By Lisa Kopochinski
MONTGOMERY, Pa.—For two years in a row, the costs for a new justice center and administration building in Montgomery County led to a divided 2020 budget vote.
However, according to the Bucks County Courier Times, Montgomery County commissioners approved a $428.4 million 2020 budget in December with no tax increase, covering an $8.9 million deficit from its ample reserve funds.
Commissioner Joe Gale voted against the spending plan and told local media that his dissenting vote was in response to rising costs to the five-year capital project expanding the county administration building, courthouse and adjacent public parking lot in Norristown, Penn.
“Year after year, the cost continues to rise,” he said in a statement. “It’s my belief that spending over $400 million on tax-exempt county government property is totally outrageous, entirely too expensive and it’s going to lead to future tax increases.”
Officials said that after drawing in the reserve funds, the county will maintain $79.8 million, or 19 percent of the overall revenue budget. The general fund reserve provides a safeguard against revenue shortfalls or unanticipated expenditures, contributing to a stable tax rate.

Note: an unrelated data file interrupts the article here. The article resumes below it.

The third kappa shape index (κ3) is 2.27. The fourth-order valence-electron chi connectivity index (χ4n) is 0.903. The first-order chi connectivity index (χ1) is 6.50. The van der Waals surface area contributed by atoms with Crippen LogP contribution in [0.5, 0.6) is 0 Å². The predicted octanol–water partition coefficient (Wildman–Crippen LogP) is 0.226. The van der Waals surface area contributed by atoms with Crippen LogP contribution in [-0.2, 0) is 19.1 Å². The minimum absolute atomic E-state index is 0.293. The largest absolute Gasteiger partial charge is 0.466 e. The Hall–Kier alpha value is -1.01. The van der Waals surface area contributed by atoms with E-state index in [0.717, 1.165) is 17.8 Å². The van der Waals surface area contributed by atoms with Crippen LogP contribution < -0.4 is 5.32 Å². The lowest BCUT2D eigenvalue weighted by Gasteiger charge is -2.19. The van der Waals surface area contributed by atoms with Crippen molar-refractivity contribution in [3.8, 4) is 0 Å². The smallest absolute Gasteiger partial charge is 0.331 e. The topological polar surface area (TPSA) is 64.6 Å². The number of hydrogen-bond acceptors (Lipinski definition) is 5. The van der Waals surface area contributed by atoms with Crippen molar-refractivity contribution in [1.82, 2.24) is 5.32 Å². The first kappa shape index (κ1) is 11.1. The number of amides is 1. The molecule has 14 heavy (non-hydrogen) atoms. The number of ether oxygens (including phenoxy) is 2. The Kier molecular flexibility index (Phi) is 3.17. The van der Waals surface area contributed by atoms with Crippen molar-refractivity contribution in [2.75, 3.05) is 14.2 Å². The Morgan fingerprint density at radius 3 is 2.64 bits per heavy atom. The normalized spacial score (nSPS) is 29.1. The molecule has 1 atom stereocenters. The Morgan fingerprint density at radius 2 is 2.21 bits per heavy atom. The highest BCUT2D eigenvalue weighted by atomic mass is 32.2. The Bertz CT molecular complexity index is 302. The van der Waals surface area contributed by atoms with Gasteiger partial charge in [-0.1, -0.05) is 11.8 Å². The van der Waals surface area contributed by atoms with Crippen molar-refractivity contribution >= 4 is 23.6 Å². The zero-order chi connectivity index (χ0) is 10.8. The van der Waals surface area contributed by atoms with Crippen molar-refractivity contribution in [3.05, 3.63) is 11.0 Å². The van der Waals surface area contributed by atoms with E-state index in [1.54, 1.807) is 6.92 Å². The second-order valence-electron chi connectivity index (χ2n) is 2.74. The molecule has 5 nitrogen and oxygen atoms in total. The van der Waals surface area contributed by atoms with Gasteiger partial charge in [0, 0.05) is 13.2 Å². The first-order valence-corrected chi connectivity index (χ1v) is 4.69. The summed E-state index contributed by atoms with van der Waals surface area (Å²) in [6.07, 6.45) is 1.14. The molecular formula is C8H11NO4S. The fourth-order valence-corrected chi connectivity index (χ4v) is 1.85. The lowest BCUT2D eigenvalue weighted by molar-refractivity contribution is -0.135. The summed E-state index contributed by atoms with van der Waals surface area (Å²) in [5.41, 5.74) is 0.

In November, Gale, the sole Republican commissioner, said in a statement the estimated total cost of the project in its early planning phases was about half of the now estimated $430 million projections from 2020 and 2024.
However, Commissioner Chairwoman Valerie Arkoosh and Vice Chairman Kenneth E. Lawrence said that Gale was making an “oranges to apples” comparison with those figures.
At a commissioners meeting on November 21, Arkoosh said the original estimate of about $276 million was only for construction costs and the size of the plans doubled as well in part due to the county getting another Court of Common Pleas judge seat.
“The apples to apples comparison is $276 million compared with $328.4 million for a building that doubled in size, that’s the construction costs,” she said.
Officials said the 2020 budget also includes investments in public safety, economic workforce development programs, open space and farm preservation. It also continues funding to Montgomery County Community College and addresses the county’s long-term pension obligation by providing the full annual payment for 2020.